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Turkey, Iran promise sanctions over Iraqi Kurdish independence referendum

By
Eric DuVall
The government of Turkish President Recep Tayyip Erdogan met with counterparts from Iran at the United Nations General Assembly this week, promising to enact coordinated sanctions against Kurdish territories in Iraq if the provincial government goes forward with a controversial independence referendum. Photo by John Angelillo/UPI
The government of Turkish President Recep Tayyip Erdogan met with counterparts from Iran at the United Nations General Assembly this week, promising to enact coordinated sanctions against Kurdish territories in Iraq if the provincial government goes forward with a controversial independence referendum. Photo by John Angelillo/UPI | License Photo

Sept. 22 (UPI) -- Leaders of Iraq's Kurdish minority said they will press ahead with an independence referendum despite the threat of sanctions by neighbors Iran and Turkey.

Kurds make up the fourth-largest ethnic group in the Middle East and are spread among parts of Iraq, Syria, Iran and Turkey. They have been an integral part of the U.S.-led strategy to counter the Islamic State in the region. Kurdish fighters known as Peshmerga have been one of the most effective parts of a coalition of forces countering IS fighters.

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Although the Kurds were a significant part of the battle to retake the Iraqi city Mosul -- and were solely responsible for liberating scores of small towns and villages in northern and western Iraq from Islamic State control -- the move toward independence is seen as a bold and controversial one, even if it has no formal meaning.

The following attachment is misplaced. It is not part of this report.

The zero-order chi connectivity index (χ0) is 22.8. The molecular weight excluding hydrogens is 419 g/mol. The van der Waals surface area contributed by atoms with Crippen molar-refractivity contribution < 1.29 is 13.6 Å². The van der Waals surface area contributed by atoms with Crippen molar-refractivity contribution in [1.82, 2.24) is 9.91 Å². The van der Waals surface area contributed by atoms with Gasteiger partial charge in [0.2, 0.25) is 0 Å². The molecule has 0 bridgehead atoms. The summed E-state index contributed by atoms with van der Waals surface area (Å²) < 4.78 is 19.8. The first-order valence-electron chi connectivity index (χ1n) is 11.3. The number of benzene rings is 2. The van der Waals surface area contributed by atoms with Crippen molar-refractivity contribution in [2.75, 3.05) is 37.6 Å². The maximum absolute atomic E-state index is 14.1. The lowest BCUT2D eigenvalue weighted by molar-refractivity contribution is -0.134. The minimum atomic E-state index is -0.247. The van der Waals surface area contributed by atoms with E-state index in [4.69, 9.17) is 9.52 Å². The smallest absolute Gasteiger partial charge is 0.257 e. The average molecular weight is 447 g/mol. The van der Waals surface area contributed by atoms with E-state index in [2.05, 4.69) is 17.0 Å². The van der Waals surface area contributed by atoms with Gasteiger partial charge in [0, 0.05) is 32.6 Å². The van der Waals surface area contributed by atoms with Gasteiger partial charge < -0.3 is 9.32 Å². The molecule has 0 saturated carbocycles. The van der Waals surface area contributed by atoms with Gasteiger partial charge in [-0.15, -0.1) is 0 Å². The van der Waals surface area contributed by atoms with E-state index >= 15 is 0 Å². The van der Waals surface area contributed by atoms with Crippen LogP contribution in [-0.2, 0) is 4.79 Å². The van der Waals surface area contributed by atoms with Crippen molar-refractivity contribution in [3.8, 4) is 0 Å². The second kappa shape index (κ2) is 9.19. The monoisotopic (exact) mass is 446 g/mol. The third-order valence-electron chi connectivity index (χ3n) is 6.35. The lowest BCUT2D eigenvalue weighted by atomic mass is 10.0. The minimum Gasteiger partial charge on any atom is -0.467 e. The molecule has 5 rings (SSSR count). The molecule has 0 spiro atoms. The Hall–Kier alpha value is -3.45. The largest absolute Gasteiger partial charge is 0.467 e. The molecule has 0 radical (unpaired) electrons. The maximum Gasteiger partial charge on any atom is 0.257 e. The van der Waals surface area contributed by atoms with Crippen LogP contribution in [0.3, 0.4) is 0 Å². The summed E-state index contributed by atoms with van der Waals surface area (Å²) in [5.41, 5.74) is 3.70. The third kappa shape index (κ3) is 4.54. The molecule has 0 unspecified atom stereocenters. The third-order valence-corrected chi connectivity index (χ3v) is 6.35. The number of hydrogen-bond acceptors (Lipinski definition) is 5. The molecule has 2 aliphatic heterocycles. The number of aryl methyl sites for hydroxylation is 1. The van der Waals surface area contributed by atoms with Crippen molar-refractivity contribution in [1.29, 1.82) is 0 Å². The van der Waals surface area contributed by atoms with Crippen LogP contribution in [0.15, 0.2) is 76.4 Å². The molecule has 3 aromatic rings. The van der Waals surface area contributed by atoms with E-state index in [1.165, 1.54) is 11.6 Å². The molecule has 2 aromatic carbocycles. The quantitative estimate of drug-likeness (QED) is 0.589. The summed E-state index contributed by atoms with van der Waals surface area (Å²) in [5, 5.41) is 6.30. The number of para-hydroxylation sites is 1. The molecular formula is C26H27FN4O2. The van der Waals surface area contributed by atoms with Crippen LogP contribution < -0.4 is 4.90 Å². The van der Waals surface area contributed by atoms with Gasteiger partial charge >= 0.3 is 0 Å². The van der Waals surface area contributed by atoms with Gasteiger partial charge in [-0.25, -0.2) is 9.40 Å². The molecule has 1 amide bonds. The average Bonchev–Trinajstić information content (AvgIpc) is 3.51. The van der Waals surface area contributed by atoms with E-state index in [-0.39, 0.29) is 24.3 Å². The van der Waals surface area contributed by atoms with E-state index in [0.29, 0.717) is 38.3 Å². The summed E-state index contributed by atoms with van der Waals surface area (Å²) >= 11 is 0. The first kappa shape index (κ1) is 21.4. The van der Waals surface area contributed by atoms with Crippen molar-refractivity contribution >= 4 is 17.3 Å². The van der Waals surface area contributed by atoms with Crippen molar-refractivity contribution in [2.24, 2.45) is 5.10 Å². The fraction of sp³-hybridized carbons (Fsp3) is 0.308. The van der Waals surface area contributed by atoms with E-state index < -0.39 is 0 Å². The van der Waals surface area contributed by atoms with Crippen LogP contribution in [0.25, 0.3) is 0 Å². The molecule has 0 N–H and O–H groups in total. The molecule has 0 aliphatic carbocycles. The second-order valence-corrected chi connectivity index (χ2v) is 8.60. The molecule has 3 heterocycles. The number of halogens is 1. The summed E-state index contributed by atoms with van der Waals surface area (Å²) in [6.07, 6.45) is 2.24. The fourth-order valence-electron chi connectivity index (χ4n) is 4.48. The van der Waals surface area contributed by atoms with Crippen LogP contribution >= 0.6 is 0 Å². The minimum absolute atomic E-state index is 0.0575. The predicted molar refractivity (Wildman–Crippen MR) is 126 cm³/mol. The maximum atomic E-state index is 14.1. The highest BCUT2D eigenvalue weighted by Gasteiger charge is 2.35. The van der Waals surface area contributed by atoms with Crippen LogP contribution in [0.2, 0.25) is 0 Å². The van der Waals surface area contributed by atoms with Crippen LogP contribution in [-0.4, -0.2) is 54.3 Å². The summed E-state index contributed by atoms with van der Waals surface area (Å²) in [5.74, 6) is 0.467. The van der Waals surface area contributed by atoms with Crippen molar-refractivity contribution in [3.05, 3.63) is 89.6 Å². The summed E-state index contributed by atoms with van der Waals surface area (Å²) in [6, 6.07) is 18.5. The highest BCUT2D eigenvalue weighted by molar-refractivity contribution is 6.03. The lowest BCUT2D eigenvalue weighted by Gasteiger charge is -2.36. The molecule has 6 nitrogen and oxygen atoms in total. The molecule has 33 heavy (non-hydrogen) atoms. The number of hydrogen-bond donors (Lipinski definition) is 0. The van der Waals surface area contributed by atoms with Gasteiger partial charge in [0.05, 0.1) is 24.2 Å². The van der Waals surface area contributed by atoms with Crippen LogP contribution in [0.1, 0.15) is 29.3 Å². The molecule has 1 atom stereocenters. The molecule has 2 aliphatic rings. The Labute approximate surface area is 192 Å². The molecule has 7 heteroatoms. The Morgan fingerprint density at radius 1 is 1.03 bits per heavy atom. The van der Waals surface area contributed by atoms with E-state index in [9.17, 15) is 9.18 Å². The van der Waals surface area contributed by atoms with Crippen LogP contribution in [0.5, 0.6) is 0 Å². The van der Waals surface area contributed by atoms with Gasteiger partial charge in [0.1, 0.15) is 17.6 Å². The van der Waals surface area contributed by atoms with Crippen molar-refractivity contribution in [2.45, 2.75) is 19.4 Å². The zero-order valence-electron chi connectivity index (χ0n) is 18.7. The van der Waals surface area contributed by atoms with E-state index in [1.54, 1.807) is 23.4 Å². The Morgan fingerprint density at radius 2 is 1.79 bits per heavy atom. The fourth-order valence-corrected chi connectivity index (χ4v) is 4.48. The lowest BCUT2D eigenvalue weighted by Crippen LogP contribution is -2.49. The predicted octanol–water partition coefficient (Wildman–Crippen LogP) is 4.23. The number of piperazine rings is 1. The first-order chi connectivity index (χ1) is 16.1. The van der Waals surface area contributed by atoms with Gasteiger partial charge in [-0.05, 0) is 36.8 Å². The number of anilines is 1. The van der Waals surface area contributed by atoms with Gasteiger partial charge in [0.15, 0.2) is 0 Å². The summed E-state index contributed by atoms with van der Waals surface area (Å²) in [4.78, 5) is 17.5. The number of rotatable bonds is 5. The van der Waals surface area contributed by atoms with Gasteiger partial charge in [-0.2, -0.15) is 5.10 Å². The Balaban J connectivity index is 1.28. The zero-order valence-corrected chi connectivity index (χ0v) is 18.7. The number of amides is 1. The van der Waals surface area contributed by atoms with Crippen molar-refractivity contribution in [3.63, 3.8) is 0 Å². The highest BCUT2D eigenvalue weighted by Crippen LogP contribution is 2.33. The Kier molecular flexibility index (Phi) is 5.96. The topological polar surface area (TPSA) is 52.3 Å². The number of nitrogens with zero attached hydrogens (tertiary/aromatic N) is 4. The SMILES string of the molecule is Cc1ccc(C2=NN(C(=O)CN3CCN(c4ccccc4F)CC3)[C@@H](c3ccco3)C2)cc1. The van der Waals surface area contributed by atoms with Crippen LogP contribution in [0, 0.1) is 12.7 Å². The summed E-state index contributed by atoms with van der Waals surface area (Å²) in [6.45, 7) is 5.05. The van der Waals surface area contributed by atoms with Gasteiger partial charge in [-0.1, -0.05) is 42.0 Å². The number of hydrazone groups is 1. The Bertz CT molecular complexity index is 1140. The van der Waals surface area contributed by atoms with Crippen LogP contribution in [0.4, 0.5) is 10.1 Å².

Under Iraq's post-Saddam Hussein government, the Kurds have significant autonomy. The three northern states that are predominantly Kurdish are governed by a separate president and parliament. They control their own economy, including profits from oil exports, and the border crossings with neighbors.

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An independent Kurdistan would be a blow to Iraq's central government and is opposed by neighboring states with Kurdish populations who are worried their own populations could be emboldened to hold similar referenda.

Following meetings at the United Nations General Assembly, the foreign ministers of Turkey and Iran promised they would undertake "coordinated measures" to counter the Kurdish referendum.

Turkey's NATO allies have also opposed the referendum, with U.S. President Donald Trump releasing a statement saying there would be "serious consequences" for Iraq's Kurds if they went ahead with the symbolic vote.

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